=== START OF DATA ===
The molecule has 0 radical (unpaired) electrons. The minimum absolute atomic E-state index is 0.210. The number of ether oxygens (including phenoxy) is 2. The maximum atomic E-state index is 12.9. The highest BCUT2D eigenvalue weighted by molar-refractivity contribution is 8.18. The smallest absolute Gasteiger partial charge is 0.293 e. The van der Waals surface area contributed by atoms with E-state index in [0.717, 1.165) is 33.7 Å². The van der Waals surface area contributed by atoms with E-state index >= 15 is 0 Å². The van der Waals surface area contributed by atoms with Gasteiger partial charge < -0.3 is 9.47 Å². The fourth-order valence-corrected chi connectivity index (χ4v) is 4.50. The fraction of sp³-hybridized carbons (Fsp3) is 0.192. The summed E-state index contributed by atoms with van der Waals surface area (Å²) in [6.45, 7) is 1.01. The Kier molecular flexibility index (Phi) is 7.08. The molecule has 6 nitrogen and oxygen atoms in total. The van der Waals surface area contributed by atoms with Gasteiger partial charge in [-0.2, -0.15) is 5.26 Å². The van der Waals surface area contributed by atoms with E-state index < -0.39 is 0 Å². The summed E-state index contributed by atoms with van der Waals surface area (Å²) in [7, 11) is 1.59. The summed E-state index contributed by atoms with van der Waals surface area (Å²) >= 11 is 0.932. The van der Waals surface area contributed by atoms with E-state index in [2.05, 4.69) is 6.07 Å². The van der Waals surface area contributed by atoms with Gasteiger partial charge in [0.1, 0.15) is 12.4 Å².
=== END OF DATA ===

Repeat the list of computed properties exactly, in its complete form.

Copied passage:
The molecule has 0 radical (unpaired) electrons. The minimum absolute atomic E-state index is 0.210. The number of ether oxygens (including phenoxy) is 2. The maximum atomic E-state index is 12.9. The highest BCUT2D eigenvalue weighted by molar-refractivity contribution is 8.18. The smallest absolute Gasteiger partial charge is 0.293 e. The van der Waals surface area contributed by atoms with E-state index in [0.717, 1.165) is 33.7 Å². The van der Waals surface area contributed by atoms with E-state index >= 15 is 0 Å². The van der Waals surface area contributed by atoms with Gasteiger partial charge < -0.3 is 9.47 Å². The fourth-order valence-corrected chi connectivity index (χ4v) is 4.50. The fraction of sp³-hybridized carbons (Fsp3) is 0.192. The summed E-state index contributed by atoms with van der Waals surface area (Å²) in [6.45, 7) is 1.01. The Kier molecular flexibility index (Phi) is 7.08. The molecule has 6 nitrogen and oxygen atoms in total. The van der Waals surface area contributed by atoms with Gasteiger partial charge in [-0.2, -0.15) is 5.26 Å². The van der Waals surface area contributed by atoms with E-state index < -0.39 is 0 Å². The summed E-state index contributed by atoms with van der Waals surface area (Å²) in [7, 11) is 1.59. The summed E-state index contributed by atoms with van der Waals surface area (Å²) >= 11 is 0.932. The van der Waals surface area contributed by atoms with E-state index in [2.05, 4.69) is 6.07 Å². The van der Waals surface area contributed by atoms with Gasteiger partial charge in [0.1, 0.15) is 12.4 Å².